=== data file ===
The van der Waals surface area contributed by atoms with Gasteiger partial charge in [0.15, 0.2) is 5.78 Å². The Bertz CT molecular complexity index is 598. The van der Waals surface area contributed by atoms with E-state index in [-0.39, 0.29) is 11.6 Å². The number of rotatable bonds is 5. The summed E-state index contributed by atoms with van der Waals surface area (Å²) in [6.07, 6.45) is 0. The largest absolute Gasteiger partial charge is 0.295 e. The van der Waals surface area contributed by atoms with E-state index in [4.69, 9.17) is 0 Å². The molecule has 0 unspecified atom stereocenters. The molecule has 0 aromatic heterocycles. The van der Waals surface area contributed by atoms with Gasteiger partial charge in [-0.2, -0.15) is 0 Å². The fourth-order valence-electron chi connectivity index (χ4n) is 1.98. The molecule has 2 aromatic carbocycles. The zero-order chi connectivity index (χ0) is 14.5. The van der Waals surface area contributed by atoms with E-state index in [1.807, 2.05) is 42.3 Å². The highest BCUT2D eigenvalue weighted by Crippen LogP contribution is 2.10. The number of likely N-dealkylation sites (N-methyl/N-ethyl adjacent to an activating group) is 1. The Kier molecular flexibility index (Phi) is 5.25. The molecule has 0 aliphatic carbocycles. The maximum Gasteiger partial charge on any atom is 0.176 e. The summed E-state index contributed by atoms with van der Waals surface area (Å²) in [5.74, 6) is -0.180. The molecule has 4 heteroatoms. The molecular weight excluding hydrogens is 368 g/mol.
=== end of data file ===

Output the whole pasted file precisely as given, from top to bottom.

The van der Waals surface area contributed by atoms with Gasteiger partial charge in [0.15, 0.2) is 5.78 Å². The Bertz CT molecular complexity index is 598. The van der Waals surface area contributed by atoms with E-state index in [-0.39, 0.29) is 11.6 Å². The number of rotatable bonds is 5. The summed E-state index contributed by atoms with van der Waals surface area (Å²) in [6.07, 6.45) is 0. The largest absolute Gasteiger partial charge is 0.295 e. The van der Waals surface area contributed by atoms with E-state index in [4.69, 9.17) is 0 Å². The molecule has 0 unspecified atom stereocenters. The molecule has 0 aromatic heterocycles. The van der Waals surface area contributed by atoms with Gasteiger partial charge in [-0.2, -0.15) is 0 Å². The fourth-order valence-electron chi connectivity index (χ4n) is 1.98. The molecule has 2 aromatic carbocycles. The zero-order chi connectivity index (χ0) is 14.5. The van der Waals surface area contributed by atoms with E-state index in [1.807, 2.05) is 42.3 Å². The highest BCUT2D eigenvalue weighted by Crippen LogP contribution is 2.10. The number of likely N-dealkylation sites (N-methyl/N-ethyl adjacent to an activating group) is 1. The Kier molecular flexibility index (Phi) is 5.25. The molecule has 0 aliphatic carbocycles. The maximum Gasteiger partial charge on any atom is 0.176 e. The summed E-state index contributed by atoms with van der Waals surface area (Å²) in [5.74, 6) is -0.180. The molecule has 4 heteroatoms. The molecular weight excluding hydrogens is 368 g/mol.